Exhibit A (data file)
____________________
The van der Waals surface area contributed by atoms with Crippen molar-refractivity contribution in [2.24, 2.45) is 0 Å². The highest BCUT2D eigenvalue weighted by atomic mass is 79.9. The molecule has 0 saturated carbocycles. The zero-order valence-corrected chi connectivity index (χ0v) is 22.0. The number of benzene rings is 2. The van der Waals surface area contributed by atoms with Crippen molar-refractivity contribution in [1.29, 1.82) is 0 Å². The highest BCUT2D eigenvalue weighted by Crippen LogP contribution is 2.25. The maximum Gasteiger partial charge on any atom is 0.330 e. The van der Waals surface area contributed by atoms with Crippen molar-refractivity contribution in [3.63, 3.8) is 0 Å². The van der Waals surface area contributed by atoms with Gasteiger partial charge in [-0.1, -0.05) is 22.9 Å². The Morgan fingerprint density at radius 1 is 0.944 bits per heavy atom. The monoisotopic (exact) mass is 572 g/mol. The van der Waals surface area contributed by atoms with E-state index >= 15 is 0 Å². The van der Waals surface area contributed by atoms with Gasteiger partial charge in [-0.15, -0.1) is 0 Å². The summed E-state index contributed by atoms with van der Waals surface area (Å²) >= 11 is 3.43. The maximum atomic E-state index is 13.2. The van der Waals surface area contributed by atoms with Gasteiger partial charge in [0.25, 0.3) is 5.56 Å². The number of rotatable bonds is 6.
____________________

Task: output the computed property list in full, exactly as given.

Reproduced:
The van der Waals surface area contributed by atoms with Crippen molar-refractivity contribution in [2.24, 2.45) is 0 Å². The highest BCUT2D eigenvalue weighted by atomic mass is 79.9. The molecule has 0 saturated carbocycles. The zero-order valence-corrected chi connectivity index (χ0v) is 22.0. The number of benzene rings is 2. The van der Waals surface area contributed by atoms with Crippen molar-refractivity contribution in [1.29, 1.82) is 0 Å². The highest BCUT2D eigenvalue weighted by Crippen LogP contribution is 2.25. The maximum Gasteiger partial charge on any atom is 0.330 e. The van der Waals surface area contributed by atoms with Crippen molar-refractivity contribution in [3.63, 3.8) is 0 Å². The van der Waals surface area contributed by atoms with Gasteiger partial charge in [-0.1, -0.05) is 22.9 Å². The Morgan fingerprint density at radius 1 is 0.944 bits per heavy atom. The monoisotopic (exact) mass is 572 g/mol. The van der Waals surface area contributed by atoms with E-state index >= 15 is 0 Å². The van der Waals surface area contributed by atoms with Gasteiger partial charge in [-0.15, -0.1) is 0 Å². The summed E-state index contributed by atoms with van der Waals surface area (Å²) >= 11 is 3.43. The maximum atomic E-state index is 13.2. The van der Waals surface area contributed by atoms with Gasteiger partial charge in [0.25, 0.3) is 5.56 Å². The number of rotatable bonds is 6.